I do think a comparison between pro-choice and Islam is not helpful. An individual’s belief in Islam is not directly affecting another person. Whereas an individual’s pro-choice stance is directly aimed at controlling the options available to others.

    • http://feministing.com/members/samll/ Sam Lindsay-Levine

      I think such a statement is definitely impolite but depending on your moral framework is not necessarily incorrect. Lori believes that the government restricting a medical procedure is a form of violence (an interesting argument, even if it shares an uncomfortable overlap with other arguments that, e.g., taxation is a form of violence) and so to her any advocacy of such restriction is an advocacy of violence.

      I think better comparisons might be “there is no anti-violent pro-war-in-Afghanistan position”; “there is no anti-violent anti-shoplifting position”; or even “there is no such thing as a non-delusional Islam (Christianity, Hinduism, etc.)”.

  • http://feministing.com/members/brittforbes93/ Brittany

    The logic astounds me. “They’re killing babies in there,” so you decide to bomb the place, killing adults?

  • http://feministing.com/members/mdesomer/ MN

    I certainly agree that lies circulating about abortion do feed the flames when it comes to giving people like this confidence to be violent. As terrible as that is, I think it would be unfair to label all anti-choice people as violent. Clearly some of them would never dream of doing something like what this man did, and are probably horrified by his actions. If someone took your viewpoint and used it as a justification for violent actions I don’t think that you would want to claim what that person did either.

  • http://feministing.com/members/greenthumb/ Mo

    Surprising I only vaguely remember hearing of this. Definitely got crowded out by the juicy news cycle nationally, and locally here in the great state of Wisconsin.

    That and I’ve been working hard expanding my garden and getting it ready for planting in a month or so. High five there.

  • http://feministing.com/members/emr76/ EMR76

    “There is no anti-violent anti-choice position.”

    Unless of course, you consider the millions of pro-life folks that, you know, haven’t done anything violent.

  • http://feministing.com/members/azure156/ Jenny Gonzalez-Blitz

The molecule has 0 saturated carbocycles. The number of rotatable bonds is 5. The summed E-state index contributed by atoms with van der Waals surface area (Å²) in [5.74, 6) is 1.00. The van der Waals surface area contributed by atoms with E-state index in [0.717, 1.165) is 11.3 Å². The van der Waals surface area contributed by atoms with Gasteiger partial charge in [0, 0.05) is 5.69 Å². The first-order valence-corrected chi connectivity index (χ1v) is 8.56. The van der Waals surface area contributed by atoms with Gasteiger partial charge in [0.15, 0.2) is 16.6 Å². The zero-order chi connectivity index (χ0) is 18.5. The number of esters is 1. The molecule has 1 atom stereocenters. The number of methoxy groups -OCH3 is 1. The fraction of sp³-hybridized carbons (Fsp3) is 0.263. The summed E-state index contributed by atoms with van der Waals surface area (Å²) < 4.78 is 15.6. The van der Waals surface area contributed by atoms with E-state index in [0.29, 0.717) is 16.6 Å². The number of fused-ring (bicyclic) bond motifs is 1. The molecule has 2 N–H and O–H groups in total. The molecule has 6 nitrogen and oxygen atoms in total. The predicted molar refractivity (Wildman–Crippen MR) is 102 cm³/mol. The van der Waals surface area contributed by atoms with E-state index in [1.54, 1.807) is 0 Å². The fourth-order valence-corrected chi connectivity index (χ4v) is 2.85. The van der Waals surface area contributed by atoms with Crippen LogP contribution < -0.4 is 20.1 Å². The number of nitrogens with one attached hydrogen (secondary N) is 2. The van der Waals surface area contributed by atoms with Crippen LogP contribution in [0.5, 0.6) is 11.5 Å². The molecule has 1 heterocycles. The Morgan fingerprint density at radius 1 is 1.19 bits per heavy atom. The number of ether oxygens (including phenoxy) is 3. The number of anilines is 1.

Is violence only a physical act?

    Is advocating legislation to impose your moral framework on the bodies of people who may not want to choose the same a form of violence?

    If one believes it is (as I do) then the pro life/anti choice movement by it’s very nature contains an inherent violence.

    • http://feministing.com/members/emr76/ EMR76

      “Is violence only a physical act?”

      Yes, otherwise it isn’t violent. Bombing: violent. /// Imposing moral framework through legislation: not violent

      Quite a difference. You won’t be able to charge someone with battery (or murder) for one of those.

      • http://feministing.com/members/azure156/ Jenny Gonzalez-Blitz

        So you don’t believe in emotional or psychological violence then, much less that imposing YOUR moral framework on ANOTHER PERSON’S BODY (hmmm, doesn’t that push it into the realm of the physical then?) is a form of psychological violence. It must be nice to have such a simplistic worldview, I mean, unless you’re on the receiving end of any of those things.

        If we went by the philosophy that things were only violent to women if they were legally recognized as such,there would have never been the initial push to change legislature regarding marital rape or domestic violence (of any type) in the first place. Not to mention the fight to legalize abortion in the first place.

        There are all kinds of violence that don’t involve blows, but hey, maybe if we just keep repeating it’s for the good of the state and the institution…